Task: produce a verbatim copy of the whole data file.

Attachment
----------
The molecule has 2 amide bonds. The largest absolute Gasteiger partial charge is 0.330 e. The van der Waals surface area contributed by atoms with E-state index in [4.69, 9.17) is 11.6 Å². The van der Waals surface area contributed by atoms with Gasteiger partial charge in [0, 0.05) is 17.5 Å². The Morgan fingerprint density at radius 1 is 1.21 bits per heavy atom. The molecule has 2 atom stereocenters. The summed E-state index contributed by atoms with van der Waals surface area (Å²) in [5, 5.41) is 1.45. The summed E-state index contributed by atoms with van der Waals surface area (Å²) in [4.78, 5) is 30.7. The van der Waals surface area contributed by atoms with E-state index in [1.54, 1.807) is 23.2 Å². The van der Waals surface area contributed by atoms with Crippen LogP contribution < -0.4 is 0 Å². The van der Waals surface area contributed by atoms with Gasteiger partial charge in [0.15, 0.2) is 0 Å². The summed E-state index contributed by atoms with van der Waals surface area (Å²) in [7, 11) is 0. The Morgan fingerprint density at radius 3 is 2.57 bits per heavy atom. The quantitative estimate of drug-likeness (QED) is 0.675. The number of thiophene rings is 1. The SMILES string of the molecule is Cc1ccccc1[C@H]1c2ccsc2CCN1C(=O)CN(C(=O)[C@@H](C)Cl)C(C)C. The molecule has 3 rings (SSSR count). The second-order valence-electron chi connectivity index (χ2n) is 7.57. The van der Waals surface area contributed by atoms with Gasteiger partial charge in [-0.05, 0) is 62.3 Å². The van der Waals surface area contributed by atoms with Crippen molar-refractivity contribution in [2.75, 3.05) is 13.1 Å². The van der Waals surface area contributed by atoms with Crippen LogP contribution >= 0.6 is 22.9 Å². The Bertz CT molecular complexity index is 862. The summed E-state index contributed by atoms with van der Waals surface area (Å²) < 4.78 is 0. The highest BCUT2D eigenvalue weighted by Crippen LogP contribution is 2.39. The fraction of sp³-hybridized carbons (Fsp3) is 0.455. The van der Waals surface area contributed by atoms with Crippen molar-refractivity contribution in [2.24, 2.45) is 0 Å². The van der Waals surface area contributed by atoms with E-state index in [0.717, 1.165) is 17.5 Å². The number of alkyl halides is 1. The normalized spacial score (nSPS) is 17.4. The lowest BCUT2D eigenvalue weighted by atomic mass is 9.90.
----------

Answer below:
The molecule has 2 amide bonds. The largest absolute Gasteiger partial charge is 0.330 e. The van der Waals surface area contributed by atoms with E-state index in [4.69, 9.17) is 11.6 Å². The van der Waals surface area contributed by atoms with Gasteiger partial charge in [0, 0.05) is 17.5 Å². The Morgan fingerprint density at radius 1 is 1.21 bits per heavy atom. The molecule has 2 atom stereocenters. The summed E-state index contributed by atoms with van der Waals surface area (Å²) in [5, 5.41) is 1.45. The summed E-state index contributed by atoms with van der Waals surface area (Å²) in [4.78, 5) is 30.7. The van der Waals surface area contributed by atoms with E-state index in [1.54, 1.807) is 23.2 Å². The van der Waals surface area contributed by atoms with Crippen LogP contribution < -0.4 is 0 Å². The van der Waals surface area contributed by atoms with Gasteiger partial charge in [0.15, 0.2) is 0 Å². The summed E-state index contributed by atoms with van der Waals surface area (Å²) in [7, 11) is 0. The Morgan fingerprint density at radius 3 is 2.57 bits per heavy atom. The quantitative estimate of drug-likeness (QED) is 0.675. The number of thiophene rings is 1. The SMILES string of the molecule is Cc1ccccc1[C@H]1c2ccsc2CCN1C(=O)CN(C(=O)[C@@H](C)Cl)C(C)C. The molecule has 3 rings (SSSR count). The second-order valence-electron chi connectivity index (χ2n) is 7.57. The van der Waals surface area contributed by atoms with Gasteiger partial charge in [-0.05, 0) is 62.3 Å². The van der Waals surface area contributed by atoms with Crippen molar-refractivity contribution in [2.75, 3.05) is 13.1 Å². The van der Waals surface area contributed by atoms with Crippen LogP contribution >= 0.6 is 22.9 Å². The Bertz CT molecular complexity index is 862. The summed E-state index contributed by atoms with van der Waals surface area (Å²) < 4.78 is 0. The highest BCUT2D eigenvalue weighted by Crippen LogP contribution is 2.39. The fraction of sp³-hybridized carbons (Fsp3) is 0.455. The van der Waals surface area contributed by atoms with Crippen molar-refractivity contribution in [2.24, 2.45) is 0 Å². The van der Waals surface area contributed by atoms with E-state index in [0.717, 1.165) is 17.5 Å². The number of alkyl halides is 1. The normalized spacial score (nSPS) is 17.4. The lowest BCUT2D eigenvalue weighted by atomic mass is 9.90.